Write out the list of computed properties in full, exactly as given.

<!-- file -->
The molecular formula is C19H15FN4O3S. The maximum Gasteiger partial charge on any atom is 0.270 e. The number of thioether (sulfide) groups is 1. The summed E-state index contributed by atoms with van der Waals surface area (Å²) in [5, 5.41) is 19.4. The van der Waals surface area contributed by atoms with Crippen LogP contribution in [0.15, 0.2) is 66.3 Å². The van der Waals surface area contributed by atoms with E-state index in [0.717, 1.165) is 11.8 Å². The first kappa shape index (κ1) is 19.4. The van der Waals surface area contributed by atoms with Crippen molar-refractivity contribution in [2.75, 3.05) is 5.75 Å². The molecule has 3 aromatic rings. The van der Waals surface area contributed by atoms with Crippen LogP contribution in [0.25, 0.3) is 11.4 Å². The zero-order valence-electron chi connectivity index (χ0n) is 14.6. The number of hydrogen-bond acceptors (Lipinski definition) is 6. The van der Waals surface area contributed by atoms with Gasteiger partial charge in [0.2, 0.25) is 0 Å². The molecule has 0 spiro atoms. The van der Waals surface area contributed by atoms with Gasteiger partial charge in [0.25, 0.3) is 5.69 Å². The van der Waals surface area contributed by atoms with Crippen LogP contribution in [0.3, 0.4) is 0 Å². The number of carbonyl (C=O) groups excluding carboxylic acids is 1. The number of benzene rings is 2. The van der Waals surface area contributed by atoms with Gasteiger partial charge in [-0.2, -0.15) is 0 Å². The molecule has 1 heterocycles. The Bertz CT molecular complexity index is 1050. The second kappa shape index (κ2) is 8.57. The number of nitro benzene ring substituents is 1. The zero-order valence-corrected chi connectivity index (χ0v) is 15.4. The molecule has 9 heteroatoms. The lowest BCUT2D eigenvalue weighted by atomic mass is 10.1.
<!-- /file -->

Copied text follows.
The molecular formula is C19H15FN4O3S. The maximum Gasteiger partial charge on any atom is 0.270 e. The number of thioether (sulfide) groups is 1. The summed E-state index contributed by atoms with van der Waals surface area (Å²) in [5, 5.41) is 19.4. The van der Waals surface area contributed by atoms with Crippen LogP contribution in [0.15, 0.2) is 66.3 Å². The van der Waals surface area contributed by atoms with E-state index in [0.717, 1.165) is 11.8 Å². The first kappa shape index (κ1) is 19.4. The van der Waals surface area contributed by atoms with Crippen molar-refractivity contribution in [2.75, 3.05) is 5.75 Å². The molecule has 3 aromatic rings. The van der Waals surface area contributed by atoms with Crippen LogP contribution in [0.25, 0.3) is 11.4 Å². The zero-order valence-electron chi connectivity index (χ0n) is 14.6. The number of hydrogen-bond acceptors (Lipinski definition) is 6. The van der Waals surface area contributed by atoms with Gasteiger partial charge in [0.2, 0.25) is 0 Å². The molecule has 0 spiro atoms. The van der Waals surface area contributed by atoms with Gasteiger partial charge in [0.25, 0.3) is 5.69 Å². The van der Waals surface area contributed by atoms with Crippen LogP contribution in [0.3, 0.4) is 0 Å². The number of carbonyl (C=O) groups excluding carboxylic acids is 1. The number of benzene rings is 2. The van der Waals surface area contributed by atoms with Gasteiger partial charge in [-0.2, -0.15) is 0 Å². The molecule has 1 heterocycles. The Bertz CT molecular complexity index is 1050. The second kappa shape index (κ2) is 8.57. The number of nitro benzene ring substituents is 1. The zero-order valence-corrected chi connectivity index (χ0v) is 15.4. The molecule has 9 heteroatoms. The lowest BCUT2D eigenvalue weighted by atomic mass is 10.1.